A new meta-analysis published in Clinical Nutrition found that cardiac surgery patients who received omega-3 polyunsaturated fatty acids (compared to placebo) in advance of surgery experienced reduced postoperative cardiac arrhythmias and significantly reduced the length of hospital stay by up to 2.4 days.
The results are based on 11 randomized controlled trials with 1,038 patients, according to omega-3 supportive trade group GOED.
“Omega-3s are well known for their benefits on cardiovascular health, including a reduced risk of arrhythmias and reduced mortality in patients with recent myocardial infarction or cardiac failure,” said co-author Dr. Pascal L. Langlois from Sherbrooke University. “Furthermore, they exhibit interesting anti-inflammatory properties and modulate the immune system.”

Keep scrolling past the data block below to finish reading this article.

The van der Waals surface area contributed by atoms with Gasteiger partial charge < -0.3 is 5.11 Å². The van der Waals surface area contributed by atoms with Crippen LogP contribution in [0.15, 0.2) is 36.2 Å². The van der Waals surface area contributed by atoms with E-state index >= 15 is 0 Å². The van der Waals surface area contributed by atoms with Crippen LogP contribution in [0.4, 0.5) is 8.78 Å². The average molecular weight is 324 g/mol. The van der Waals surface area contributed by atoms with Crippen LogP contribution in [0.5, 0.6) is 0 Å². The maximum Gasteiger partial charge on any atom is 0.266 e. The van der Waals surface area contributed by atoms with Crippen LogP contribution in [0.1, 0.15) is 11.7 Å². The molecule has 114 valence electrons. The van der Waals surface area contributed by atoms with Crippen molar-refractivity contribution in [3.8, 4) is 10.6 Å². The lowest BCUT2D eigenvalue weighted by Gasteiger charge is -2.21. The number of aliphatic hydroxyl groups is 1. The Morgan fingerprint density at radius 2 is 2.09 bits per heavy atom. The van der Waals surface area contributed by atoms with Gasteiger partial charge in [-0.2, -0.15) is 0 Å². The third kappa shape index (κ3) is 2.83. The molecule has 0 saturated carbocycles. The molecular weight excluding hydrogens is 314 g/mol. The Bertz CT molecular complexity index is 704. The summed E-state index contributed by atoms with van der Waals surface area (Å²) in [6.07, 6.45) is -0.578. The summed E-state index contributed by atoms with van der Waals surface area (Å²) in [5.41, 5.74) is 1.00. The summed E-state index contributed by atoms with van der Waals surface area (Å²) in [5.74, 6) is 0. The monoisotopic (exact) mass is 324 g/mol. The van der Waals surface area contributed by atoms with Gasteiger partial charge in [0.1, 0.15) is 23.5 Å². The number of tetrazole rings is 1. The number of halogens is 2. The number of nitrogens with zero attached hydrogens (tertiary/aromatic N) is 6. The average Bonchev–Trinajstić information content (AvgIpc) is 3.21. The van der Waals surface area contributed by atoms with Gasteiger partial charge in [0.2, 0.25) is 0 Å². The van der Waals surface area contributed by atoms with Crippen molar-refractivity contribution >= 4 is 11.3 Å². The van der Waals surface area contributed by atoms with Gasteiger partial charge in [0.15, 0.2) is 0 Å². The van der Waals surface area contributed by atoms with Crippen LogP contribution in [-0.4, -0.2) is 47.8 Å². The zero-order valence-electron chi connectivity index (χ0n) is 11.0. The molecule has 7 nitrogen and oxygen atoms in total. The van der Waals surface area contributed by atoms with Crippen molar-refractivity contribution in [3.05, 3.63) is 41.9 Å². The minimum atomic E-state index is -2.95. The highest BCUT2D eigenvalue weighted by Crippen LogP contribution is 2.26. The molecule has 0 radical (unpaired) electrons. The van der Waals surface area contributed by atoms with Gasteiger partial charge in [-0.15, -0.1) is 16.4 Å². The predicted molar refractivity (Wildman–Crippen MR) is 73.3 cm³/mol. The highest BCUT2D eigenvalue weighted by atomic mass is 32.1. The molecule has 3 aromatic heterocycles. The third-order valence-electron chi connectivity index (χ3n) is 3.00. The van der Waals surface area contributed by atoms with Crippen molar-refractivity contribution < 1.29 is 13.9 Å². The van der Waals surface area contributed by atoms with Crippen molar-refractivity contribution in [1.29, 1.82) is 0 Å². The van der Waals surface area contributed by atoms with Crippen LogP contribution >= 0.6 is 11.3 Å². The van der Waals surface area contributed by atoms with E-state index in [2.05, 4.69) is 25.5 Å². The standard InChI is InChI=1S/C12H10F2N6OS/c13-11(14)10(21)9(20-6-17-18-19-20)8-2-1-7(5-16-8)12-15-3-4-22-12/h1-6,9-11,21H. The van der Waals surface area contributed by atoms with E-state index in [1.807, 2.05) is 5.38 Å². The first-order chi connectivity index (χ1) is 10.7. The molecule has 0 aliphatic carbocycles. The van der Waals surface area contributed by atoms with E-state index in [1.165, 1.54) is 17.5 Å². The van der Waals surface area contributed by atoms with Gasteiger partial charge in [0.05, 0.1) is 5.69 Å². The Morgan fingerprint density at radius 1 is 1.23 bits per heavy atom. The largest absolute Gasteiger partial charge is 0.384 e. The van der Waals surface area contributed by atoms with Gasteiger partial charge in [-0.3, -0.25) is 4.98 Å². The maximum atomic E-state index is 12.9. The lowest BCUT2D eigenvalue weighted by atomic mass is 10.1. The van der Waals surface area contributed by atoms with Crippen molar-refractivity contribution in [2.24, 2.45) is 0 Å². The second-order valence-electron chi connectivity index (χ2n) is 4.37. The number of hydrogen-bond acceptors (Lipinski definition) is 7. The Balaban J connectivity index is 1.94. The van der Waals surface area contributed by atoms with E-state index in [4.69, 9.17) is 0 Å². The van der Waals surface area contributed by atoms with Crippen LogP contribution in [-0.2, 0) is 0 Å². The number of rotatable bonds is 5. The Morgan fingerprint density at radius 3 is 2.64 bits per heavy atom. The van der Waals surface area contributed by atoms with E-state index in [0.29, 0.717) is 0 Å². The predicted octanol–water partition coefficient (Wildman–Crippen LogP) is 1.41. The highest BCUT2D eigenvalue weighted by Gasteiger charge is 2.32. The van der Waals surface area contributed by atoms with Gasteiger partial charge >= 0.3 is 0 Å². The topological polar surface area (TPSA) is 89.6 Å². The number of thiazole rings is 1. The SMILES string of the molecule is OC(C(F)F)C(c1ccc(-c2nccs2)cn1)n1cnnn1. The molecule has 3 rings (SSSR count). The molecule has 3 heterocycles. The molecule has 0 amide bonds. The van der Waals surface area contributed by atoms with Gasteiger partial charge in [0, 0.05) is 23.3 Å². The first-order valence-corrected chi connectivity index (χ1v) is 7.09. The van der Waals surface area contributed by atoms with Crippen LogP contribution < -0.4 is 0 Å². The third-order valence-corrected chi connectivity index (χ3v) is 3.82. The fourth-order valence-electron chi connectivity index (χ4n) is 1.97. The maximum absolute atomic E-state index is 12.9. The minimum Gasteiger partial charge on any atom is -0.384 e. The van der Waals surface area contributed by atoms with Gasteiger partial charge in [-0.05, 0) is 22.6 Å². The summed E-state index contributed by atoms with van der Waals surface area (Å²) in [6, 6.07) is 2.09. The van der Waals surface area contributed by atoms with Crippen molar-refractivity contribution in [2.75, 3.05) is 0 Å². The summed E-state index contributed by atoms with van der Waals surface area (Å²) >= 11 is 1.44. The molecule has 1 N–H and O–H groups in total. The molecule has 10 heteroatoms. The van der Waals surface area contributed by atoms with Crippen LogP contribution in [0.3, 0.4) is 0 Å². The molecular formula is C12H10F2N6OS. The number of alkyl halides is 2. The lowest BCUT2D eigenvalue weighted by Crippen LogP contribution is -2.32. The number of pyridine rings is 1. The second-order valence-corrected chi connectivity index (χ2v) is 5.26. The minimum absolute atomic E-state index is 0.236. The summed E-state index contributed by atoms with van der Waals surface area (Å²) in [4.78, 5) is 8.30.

The study implies a reduction in hospital utilization and overall healthcare costs, and supports an existing body of research demonstrating the heart health benefits of omega-3s.
The reduced length of hospital stay in this study was likely associated with the tendency of the omega-3 group to experience a reduction in postoperative atrial fibrillation, according to the authors. The exact mechanism associated with this benefit is unknown, but it is widely believed to be due to the omega-3s’ anti-inflammatory and anti-arrhythmic properties.
GOED is a 501(c) not-for profit trade association with stated goals to increase consumption of omega-3s to adequate levels around the world and to ensure that the industry is producing quality omega-3 products.